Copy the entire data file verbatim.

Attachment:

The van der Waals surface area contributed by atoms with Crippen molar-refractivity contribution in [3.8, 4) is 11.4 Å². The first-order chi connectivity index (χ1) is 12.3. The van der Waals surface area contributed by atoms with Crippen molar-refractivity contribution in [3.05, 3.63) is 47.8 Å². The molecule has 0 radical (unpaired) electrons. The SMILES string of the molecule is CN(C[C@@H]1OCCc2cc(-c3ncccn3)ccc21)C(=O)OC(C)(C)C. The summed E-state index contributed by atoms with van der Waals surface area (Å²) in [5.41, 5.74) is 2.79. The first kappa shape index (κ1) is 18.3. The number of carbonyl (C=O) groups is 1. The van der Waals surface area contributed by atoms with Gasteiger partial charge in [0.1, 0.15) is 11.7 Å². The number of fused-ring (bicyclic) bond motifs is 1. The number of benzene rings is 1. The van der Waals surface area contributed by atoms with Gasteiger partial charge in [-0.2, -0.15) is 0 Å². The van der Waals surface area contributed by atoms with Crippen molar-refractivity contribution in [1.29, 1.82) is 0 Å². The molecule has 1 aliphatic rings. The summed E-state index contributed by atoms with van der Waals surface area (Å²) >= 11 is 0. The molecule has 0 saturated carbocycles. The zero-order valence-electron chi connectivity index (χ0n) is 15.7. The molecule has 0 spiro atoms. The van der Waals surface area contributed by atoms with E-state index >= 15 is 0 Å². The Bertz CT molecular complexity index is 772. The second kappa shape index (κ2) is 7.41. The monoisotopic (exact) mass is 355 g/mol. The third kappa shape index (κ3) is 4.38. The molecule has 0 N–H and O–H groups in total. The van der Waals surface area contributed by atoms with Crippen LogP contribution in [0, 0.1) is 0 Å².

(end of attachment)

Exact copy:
The van der Waals surface area contributed by atoms with Crippen molar-refractivity contribution in [3.8, 4) is 11.4 Å². The first-order chi connectivity index (χ1) is 12.3. The van der Waals surface area contributed by atoms with Crippen molar-refractivity contribution in [3.05, 3.63) is 47.8 Å². The molecule has 0 radical (unpaired) electrons. The SMILES string of the molecule is CN(C[C@@H]1OCCc2cc(-c3ncccn3)ccc21)C(=O)OC(C)(C)C. The summed E-state index contributed by atoms with van der Waals surface area (Å²) in [5.41, 5.74) is 2.79. The first kappa shape index (κ1) is 18.3. The number of carbonyl (C=O) groups is 1. The van der Waals surface area contributed by atoms with Gasteiger partial charge in [0.1, 0.15) is 11.7 Å². The number of fused-ring (bicyclic) bond motifs is 1. The number of benzene rings is 1. The van der Waals surface area contributed by atoms with Gasteiger partial charge in [-0.2, -0.15) is 0 Å². The van der Waals surface area contributed by atoms with Crippen molar-refractivity contribution in [1.29, 1.82) is 0 Å². The molecule has 1 aliphatic rings. The summed E-state index contributed by atoms with van der Waals surface area (Å²) >= 11 is 0. The molecule has 0 saturated carbocycles. The zero-order valence-electron chi connectivity index (χ0n) is 15.7. The molecule has 0 spiro atoms. The van der Waals surface area contributed by atoms with E-state index >= 15 is 0 Å². The Bertz CT molecular complexity index is 772. The second kappa shape index (κ2) is 7.41. The monoisotopic (exact) mass is 355 g/mol. The third kappa shape index (κ3) is 4.38. The molecule has 0 N–H and O–H groups in total. The van der Waals surface area contributed by atoms with Crippen LogP contribution in [0, 0.1) is 0 Å².